Some terms left unsimplified

January 6, 2017

I had been slowly going through some OEIS entries in an attempt to add or optimize the Mathematica code found there. One thing that struck me with respect to the sequences that are related to the elliptic integrals/elliptic functions was that they were often left in the form that was spit out by a CAS. I had railed about the deficiencies of current software for generating simple expressions for elliptic integrals many times before, so this was but a confluence with the fact that not many people these days have experience in the analytical manipulation of these functions, as classical and important as they are.

I certainly have my work cut out for me…

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A short note on Costa’s minimal surface

May 14, 2012

The other day, I finally managed to simplify Alfred Gray’s parametric equations for Costa’s minimal surface. I might edit this post later, with details on how to manipulate the Weierstrass elliptic functions that show up in the equations, but enjoy these for now:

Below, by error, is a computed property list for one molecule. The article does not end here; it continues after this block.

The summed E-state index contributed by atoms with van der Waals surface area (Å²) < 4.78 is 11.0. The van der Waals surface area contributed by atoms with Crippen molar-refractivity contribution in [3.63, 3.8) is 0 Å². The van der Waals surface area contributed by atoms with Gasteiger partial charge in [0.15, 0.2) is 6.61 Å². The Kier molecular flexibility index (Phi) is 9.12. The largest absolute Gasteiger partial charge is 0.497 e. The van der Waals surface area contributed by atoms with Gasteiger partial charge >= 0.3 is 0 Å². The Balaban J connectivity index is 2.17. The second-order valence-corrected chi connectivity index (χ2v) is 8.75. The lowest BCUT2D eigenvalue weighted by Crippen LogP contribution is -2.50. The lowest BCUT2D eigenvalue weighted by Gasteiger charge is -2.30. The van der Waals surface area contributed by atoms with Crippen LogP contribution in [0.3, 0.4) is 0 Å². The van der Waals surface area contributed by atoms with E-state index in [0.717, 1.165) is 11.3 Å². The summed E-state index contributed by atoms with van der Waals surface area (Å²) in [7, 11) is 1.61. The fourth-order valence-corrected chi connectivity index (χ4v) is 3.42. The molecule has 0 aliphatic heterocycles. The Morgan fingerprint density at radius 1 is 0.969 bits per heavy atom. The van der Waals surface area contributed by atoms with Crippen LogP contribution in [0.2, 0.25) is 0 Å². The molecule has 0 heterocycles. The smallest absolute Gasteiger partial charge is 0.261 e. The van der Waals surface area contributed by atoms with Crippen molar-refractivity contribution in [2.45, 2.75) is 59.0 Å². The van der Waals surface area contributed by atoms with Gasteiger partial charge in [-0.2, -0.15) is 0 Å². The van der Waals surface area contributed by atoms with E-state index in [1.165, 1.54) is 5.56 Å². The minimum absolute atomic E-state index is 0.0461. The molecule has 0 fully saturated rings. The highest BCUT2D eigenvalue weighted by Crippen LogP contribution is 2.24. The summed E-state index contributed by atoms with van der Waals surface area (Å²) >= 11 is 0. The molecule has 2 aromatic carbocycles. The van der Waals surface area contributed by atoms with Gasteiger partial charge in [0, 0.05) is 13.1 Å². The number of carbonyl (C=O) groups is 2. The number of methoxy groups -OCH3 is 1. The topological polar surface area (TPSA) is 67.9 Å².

\displaystyle x=\frac{\pi u}{2}-\Re\left(\frac{\zeta(u+iv;g_2,0)}{2}-\frac{\pi\,\wp(u+iv;g_2,0)}{\wp^\prime(u+iv;g_2,0)}\right) \\ y=\frac{\pi v}{2}+\Im\left(\frac{\zeta(u+iv;g_2,0)}{2}+\frac{\pi\,\wp(u+iv;g_2,0)}{\wp^\prime(u+iv;g_2,0)}\right) \\ z=\sqrt{\frac{\pi}{8}}\log\left|\frac1{\frac12+\frac{\wp(u+iv;g_2,0)}{\sqrt{g_2}}}-1\right|

Here, \wp, \wp^\prime and \zeta are respectively the Weierstrass elliptic function, its derivative, and the Weierstrass zeta function, with invariants g_2=\left(\frac12\mathrm{B}\left(\frac14,\frac14\right)\right)^4=\frac{\Gamma(1/4)^8}{16\pi^2} and 0, and \mathrm{B}(x,y) and \Gamma(x) are the usual beta and gamma functions. The invariants are the ones corresponding to the semi-periods \omega_1=\frac12 and \omega_3=\frac{i}{2}. The parameter ranges are 0 < u < 1 and 0 < v < 1.

I was very delighted at my result, that I decided to make a stylized plot of the surface in Mathematica, using Perlin’s simplex noise for the coloring:

Costa's minimal surface


An experiment in the visualization of elliptic functions

January 27, 2012

An elliptic function is defined as a meromorphic function with two complex periods, such that the ratio of the two periods has nonzero imaginary part. The double periodicity in the complex plane of an elliptic function is usually visualized through surface or contour plots, as in the following example:

equianharmonic Weierstrass elliptic functions, contour plots